Why is SpongeBob in a Sexy Commercial?

Posted on April 7, 2009 at 10:31 pm

What were they thinking? The latest Burger King ad for a Kids Meal featuring a SpongeBob Squarepants toy is a booty-shaking adaptation of Sir Mix-a-Lot’s famous musical salute to ladies’ rear ends. This is what the Campaign for a Commercial-Free Childhood has to say:

Nickelodeon and Burger King have reached a new low. They’ve partnered to produce a new, highly sexualized, ad for a Burger King SpongeBob SquarePants Kids Meal. The commercial, which ran during the men’s NCAA basketball championship last night, features The King singing a remix of Sir Mix-A-Lot’s 1990’s hit song, “Baby Got Back” with the new lyrics, “I like square butts and I cannot lie.” The ad shows images of The King singing in front of women shaking their behinds for the camera intercut with images of SpongeBob dancing along. The King even measures the behind of one of the woman who has stuffed a phonebook under her dress. After the King informs children about the free SpongeBob toy they get with the purchase of a Burger King Kids Meal, the ad ends with Sir Mix-A-Lot, lounging on a couch with two female admirers, saying, “Booty is booty.”

It’s harmful enough when a beloved media icon advertises junk food to children, but it’s utterly reprehensible when SpongeBob simultaneously promotes the objectification of women through sexualized imagery.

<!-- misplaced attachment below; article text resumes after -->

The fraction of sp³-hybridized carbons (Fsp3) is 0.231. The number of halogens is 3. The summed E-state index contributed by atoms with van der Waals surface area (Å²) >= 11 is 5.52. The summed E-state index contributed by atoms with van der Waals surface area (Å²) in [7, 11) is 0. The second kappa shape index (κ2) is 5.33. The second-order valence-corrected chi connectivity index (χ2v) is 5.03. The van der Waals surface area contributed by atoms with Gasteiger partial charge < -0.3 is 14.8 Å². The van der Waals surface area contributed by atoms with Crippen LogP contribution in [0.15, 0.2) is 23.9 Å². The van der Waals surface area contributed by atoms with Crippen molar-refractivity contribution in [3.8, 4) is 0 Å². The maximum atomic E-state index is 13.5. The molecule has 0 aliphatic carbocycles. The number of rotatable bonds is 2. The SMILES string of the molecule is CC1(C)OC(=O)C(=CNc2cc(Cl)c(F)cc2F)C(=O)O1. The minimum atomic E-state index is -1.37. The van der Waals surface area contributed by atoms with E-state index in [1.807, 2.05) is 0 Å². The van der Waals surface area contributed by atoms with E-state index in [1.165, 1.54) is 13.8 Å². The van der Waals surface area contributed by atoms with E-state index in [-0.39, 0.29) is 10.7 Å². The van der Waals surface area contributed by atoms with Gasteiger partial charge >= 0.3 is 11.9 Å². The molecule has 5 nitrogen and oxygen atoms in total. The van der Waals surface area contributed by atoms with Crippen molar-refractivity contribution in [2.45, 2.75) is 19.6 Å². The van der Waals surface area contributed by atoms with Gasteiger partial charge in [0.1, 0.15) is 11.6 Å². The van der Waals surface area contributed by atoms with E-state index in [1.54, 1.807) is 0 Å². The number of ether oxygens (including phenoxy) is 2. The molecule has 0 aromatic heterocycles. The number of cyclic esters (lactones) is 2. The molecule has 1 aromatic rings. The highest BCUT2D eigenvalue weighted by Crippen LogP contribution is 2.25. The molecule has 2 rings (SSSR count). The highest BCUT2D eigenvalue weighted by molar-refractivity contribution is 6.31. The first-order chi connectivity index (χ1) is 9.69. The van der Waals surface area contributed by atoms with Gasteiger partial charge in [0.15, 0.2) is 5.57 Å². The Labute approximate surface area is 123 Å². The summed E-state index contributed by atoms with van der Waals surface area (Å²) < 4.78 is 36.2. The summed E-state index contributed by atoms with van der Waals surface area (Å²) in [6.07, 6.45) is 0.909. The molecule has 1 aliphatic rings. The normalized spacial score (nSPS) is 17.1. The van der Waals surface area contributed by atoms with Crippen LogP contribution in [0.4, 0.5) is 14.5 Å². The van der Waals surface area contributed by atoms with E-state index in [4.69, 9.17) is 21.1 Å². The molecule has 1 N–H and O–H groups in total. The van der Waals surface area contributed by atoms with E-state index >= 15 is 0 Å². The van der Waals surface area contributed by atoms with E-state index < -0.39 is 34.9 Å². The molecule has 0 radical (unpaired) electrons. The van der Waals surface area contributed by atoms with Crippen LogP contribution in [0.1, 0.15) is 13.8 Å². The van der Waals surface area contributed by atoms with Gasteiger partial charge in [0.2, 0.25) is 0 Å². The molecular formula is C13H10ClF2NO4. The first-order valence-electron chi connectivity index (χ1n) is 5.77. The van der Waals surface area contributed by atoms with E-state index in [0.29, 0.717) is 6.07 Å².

If you find this ad campaign directed at children offensive, the easiest way to express your views is by sending an email to Nickelodeon and Burger King via CCFC’s website.

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The Big Bad Swim

Posted on April 4, 2009 at 6:02 pm

I am a bit of a softie when it comes to those movies about diverse groups of people who come together to learn something new like tap dancing (“Stepping Out” with Liza Minnelli) or ballroom dancing (“Shall We Dance” with Richard Gere) or Italian (“Italian for Beginners”). We get to see glimpses of lots of different characters and stories and we get to see the way that they engage with new challenges and are transformed by their sense of accomplishment, new skills, and relationships.

I really enjoyed a quiet little movie in this genre called The Big Bad Swim. A group of people sign up for a swim class at a local rec center. It is a special class for people who are reluctant or scared of the water. The students include a recently divorced calculus teacher, a cop, a casino dealer/stripper, and a couple with a new pool. The movie skillfully interweaves the characters and their relationships with the kind of messy authenticity and respect for the audience that makes independent films so engaging. The performances are exceptionally layered and true, especially Paget Brewster as the teacher, and the little coda after the credits is delightful. This has very mature material, including sexual references and situations, drinking and drug use, and some very bad decisions, but is well worth a look for fans of independent film and good stories.

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